Clergy attached to the Virginia congregations that left the Episcopal Church were warned Tuesday that if they do not reverse their decision to "abandon" the church, they will be removed from the Episcopal ministry.
Virginia Bishop Peter Lee agreed to a determination that inhibited 21 clergy canonically resident in the Diocese on Monday, meaning the leaders that voted to split from the Episcopal Church were barred from performing any priestly duties in the Diocese. The breakaway Anglican leaders received the warning in a letter on Tuesday and were given six months to reverse their decision.
When congregations from 15 churches voted overwhelmingly in December to sever ties with the Episcopal Church, they had already removed themselves from the Episcopal ministry and identified with the Church of Nigeria.
The Rt. Rev. Martyn Minns of Truro Church, one of the largest churches that voted to leave, now heads the Convocation of Anglicans in North America - an outreach initiative of the Church of Nigeria.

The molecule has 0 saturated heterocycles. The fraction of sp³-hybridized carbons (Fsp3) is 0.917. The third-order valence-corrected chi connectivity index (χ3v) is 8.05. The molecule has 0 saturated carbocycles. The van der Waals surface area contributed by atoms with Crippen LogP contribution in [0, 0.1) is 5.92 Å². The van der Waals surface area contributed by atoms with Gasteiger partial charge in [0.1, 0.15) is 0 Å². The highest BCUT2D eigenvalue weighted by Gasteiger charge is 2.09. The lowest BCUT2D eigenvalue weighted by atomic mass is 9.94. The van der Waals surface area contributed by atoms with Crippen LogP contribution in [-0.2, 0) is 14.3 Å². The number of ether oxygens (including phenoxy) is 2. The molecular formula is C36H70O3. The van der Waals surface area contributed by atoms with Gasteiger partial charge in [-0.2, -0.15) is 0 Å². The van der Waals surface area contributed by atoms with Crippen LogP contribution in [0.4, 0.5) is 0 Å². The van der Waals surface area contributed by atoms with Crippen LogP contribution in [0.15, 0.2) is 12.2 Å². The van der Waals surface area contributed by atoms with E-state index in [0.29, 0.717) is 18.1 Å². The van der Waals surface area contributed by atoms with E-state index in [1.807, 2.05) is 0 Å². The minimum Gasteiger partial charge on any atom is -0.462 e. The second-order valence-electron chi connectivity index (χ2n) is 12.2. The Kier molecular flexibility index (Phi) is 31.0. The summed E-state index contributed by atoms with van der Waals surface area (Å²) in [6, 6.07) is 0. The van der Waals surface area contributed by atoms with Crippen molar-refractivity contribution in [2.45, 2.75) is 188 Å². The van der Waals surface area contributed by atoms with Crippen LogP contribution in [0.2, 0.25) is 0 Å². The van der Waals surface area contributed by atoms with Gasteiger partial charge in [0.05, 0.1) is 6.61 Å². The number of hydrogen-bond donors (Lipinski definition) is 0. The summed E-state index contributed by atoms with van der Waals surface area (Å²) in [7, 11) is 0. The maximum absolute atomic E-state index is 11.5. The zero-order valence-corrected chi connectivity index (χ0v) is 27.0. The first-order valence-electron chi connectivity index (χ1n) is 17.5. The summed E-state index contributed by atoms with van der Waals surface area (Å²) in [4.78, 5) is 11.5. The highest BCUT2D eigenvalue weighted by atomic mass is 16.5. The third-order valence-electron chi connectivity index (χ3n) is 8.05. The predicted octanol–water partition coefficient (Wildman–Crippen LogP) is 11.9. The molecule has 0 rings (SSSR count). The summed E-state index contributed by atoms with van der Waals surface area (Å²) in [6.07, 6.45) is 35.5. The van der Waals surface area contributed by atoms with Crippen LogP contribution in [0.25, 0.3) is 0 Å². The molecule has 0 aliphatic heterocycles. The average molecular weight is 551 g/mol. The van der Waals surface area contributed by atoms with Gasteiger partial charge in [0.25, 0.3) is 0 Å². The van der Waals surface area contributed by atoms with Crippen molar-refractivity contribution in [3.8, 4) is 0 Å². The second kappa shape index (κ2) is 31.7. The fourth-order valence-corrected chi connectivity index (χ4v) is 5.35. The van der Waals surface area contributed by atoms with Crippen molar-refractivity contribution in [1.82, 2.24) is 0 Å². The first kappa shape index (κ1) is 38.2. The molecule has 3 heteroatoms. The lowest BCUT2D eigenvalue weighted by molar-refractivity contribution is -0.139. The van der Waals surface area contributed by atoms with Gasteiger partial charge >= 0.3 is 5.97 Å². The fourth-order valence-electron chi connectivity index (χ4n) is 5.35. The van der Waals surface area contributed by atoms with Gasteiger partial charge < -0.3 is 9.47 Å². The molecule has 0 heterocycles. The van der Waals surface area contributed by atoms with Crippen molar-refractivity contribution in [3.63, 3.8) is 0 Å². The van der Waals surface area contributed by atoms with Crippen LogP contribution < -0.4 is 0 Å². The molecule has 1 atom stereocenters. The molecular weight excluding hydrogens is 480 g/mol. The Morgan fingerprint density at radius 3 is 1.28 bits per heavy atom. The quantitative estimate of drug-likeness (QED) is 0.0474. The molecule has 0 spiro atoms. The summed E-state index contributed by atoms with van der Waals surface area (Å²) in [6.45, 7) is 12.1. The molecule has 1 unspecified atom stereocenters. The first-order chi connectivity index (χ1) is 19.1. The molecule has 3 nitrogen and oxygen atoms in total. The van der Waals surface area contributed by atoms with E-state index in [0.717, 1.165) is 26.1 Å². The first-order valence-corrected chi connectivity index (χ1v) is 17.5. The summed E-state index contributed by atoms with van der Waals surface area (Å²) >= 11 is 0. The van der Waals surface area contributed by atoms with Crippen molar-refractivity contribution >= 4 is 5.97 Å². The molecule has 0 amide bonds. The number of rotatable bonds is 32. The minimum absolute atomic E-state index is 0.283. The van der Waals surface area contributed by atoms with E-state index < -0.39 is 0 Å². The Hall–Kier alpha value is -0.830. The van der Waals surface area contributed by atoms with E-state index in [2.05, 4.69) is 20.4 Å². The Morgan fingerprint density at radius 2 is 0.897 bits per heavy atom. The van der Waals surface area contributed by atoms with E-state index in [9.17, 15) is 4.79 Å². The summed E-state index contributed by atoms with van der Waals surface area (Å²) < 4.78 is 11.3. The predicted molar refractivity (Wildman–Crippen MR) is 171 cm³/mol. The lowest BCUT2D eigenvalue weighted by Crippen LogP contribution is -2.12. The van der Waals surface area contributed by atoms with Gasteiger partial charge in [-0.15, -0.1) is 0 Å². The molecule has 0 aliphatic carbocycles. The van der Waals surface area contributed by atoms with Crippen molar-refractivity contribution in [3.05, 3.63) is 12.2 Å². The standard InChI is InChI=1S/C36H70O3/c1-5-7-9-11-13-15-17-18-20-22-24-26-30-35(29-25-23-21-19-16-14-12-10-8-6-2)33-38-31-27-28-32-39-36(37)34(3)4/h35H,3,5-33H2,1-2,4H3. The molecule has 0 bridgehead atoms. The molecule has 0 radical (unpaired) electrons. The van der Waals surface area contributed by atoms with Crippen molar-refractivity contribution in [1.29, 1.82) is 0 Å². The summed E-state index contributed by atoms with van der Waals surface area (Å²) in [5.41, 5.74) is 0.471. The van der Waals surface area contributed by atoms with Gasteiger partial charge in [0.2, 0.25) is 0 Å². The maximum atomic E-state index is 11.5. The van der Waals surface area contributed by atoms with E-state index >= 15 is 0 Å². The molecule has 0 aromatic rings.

Although the Episcopal diocese warned clergy, including six more in other dioceses, of their current "inhibited" status, Jim Pierobon, spokesman for the breakaway churches, says that the clergy and other church leaders are still acting in all of their same roles within the worldwide Anglican Communion.
"[The Rev.] John Yates is still the rector of The Falls Church, Rick Wright is still the associate rector, and so on. We're simply not doing that inside the Episcopal Church anymore," said Pierobon.
The Diocese had declared last week the Virginia churches that broke ties "abandoned" and is now taking steps to recover church properties - a move that halted negotiations.
Tuesday's letter brought other efforts by the Anglican churches to a halt. Pierobon said that at The Falls Church, a megachurch that split, they were preparing a proposal to Lee in which the church would provide a means for an Episcopal service through a senior clergy member who had disagreed with the majority vote.
Last week, Lee had called for the pastoral care of the small number of parishioners who did not vote to leave and remained in the Episcopal Church.
"But you know what? The letter yesterday ended that and made that effort moot," Pierobon told The Christian Post on Wednesday.
"It's very frustrating."
The Diocese defended its latest decisions by stating that the majority membership of the 15 churches voluntarily chose to sever their ties with the Diocese and thus renounced the doctrine of the Episcopal Church. "In doing so, they abandoned the property for the purposes for which it was set aside, namely the mission of The Episcopal Church and The Diocese of Virginia."